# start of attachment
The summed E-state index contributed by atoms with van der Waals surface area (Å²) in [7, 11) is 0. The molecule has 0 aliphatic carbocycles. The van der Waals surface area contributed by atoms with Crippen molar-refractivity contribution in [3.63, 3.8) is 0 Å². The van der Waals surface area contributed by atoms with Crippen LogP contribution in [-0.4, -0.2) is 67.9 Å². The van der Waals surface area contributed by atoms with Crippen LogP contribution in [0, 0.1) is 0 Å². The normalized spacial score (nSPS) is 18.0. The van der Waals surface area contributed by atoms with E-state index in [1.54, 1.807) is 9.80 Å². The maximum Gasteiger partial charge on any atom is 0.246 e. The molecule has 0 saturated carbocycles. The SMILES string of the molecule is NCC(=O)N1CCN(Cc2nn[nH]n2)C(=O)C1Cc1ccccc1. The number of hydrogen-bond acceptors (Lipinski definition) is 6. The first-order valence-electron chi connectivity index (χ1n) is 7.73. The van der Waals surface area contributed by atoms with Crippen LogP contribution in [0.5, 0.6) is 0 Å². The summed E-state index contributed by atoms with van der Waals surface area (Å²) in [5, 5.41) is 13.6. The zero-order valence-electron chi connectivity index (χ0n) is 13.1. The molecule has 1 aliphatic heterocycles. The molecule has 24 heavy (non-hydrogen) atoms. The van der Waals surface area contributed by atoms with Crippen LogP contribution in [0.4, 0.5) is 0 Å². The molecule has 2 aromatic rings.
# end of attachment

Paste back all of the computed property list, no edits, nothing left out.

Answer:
The summed E-state index contributed by atoms with van der Waals surface area (Å²) in [7, 11) is 0. The molecule has 0 aliphatic carbocycles. The van der Waals surface area contributed by atoms with Crippen molar-refractivity contribution in [3.63, 3.8) is 0 Å². The van der Waals surface area contributed by atoms with Crippen LogP contribution in [-0.4, -0.2) is 67.9 Å². The van der Waals surface area contributed by atoms with Crippen LogP contribution in [0, 0.1) is 0 Å². The normalized spacial score (nSPS) is 18.0. The van der Waals surface area contributed by atoms with E-state index in [1.54, 1.807) is 9.80 Å². The maximum Gasteiger partial charge on any atom is 0.246 e. The molecule has 0 saturated carbocycles. The SMILES string of the molecule is NCC(=O)N1CCN(Cc2nn[nH]n2)C(=O)C1Cc1ccccc1. The number of hydrogen-bond acceptors (Lipinski definition) is 6. The first-order valence-electron chi connectivity index (χ1n) is 7.73. The van der Waals surface area contributed by atoms with Crippen LogP contribution in [0.5, 0.6) is 0 Å². The summed E-state index contributed by atoms with van der Waals surface area (Å²) in [5, 5.41) is 13.6. The zero-order valence-electron chi connectivity index (χ0n) is 13.1. The molecule has 1 aliphatic heterocycles. The molecule has 24 heavy (non-hydrogen) atoms. The van der Waals surface area contributed by atoms with Crippen LogP contribution in [0.4, 0.5) is 0 Å². The molecule has 2 aromatic rings.